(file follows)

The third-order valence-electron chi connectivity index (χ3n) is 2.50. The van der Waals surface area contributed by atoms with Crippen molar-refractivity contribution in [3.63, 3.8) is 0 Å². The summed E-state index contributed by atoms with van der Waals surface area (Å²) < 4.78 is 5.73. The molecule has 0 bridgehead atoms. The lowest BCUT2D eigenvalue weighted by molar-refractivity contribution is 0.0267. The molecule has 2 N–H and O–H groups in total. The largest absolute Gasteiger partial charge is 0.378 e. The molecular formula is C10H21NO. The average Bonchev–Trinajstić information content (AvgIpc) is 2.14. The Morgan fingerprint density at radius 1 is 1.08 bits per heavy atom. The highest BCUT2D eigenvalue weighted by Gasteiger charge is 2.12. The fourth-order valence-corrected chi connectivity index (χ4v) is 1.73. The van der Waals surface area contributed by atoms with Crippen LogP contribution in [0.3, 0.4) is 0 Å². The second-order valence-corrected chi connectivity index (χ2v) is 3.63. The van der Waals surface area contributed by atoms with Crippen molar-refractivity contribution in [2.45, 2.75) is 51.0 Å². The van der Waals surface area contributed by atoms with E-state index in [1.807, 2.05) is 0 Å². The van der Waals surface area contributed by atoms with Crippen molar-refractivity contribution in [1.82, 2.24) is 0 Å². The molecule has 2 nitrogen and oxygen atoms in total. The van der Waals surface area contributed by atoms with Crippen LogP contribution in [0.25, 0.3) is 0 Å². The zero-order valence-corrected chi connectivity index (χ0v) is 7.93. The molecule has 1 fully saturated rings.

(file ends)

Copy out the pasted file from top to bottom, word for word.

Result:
The third-order valence-electron chi connectivity index (χ3n) is 2.50. The van der Waals surface area contributed by atoms with Crippen molar-refractivity contribution in [3.63, 3.8) is 0 Å². The summed E-state index contributed by atoms with van der Waals surface area (Å²) < 4.78 is 5.73. The molecule has 0 bridgehead atoms. The lowest BCUT2D eigenvalue weighted by molar-refractivity contribution is 0.0267. The molecule has 2 N–H and O–H groups in total. The largest absolute Gasteiger partial charge is 0.378 e. The molecular formula is C10H21NO. The average Bonchev–Trinajstić information content (AvgIpc) is 2.14. The Morgan fingerprint density at radius 1 is 1.08 bits per heavy atom. The highest BCUT2D eigenvalue weighted by Gasteiger charge is 2.12. The fourth-order valence-corrected chi connectivity index (χ4v) is 1.73. The van der Waals surface area contributed by atoms with Crippen LogP contribution in [0.3, 0.4) is 0 Å². The second-order valence-corrected chi connectivity index (χ2v) is 3.63. The van der Waals surface area contributed by atoms with Crippen molar-refractivity contribution in [2.45, 2.75) is 51.0 Å². The van der Waals surface area contributed by atoms with E-state index in [1.807, 2.05) is 0 Å². The van der Waals surface area contributed by atoms with Crippen molar-refractivity contribution in [1.82, 2.24) is 0 Å². The molecule has 2 nitrogen and oxygen atoms in total. The van der Waals surface area contributed by atoms with Crippen LogP contribution in [0.25, 0.3) is 0 Å². The zero-order valence-corrected chi connectivity index (χ0v) is 7.93. The molecule has 1 fully saturated rings.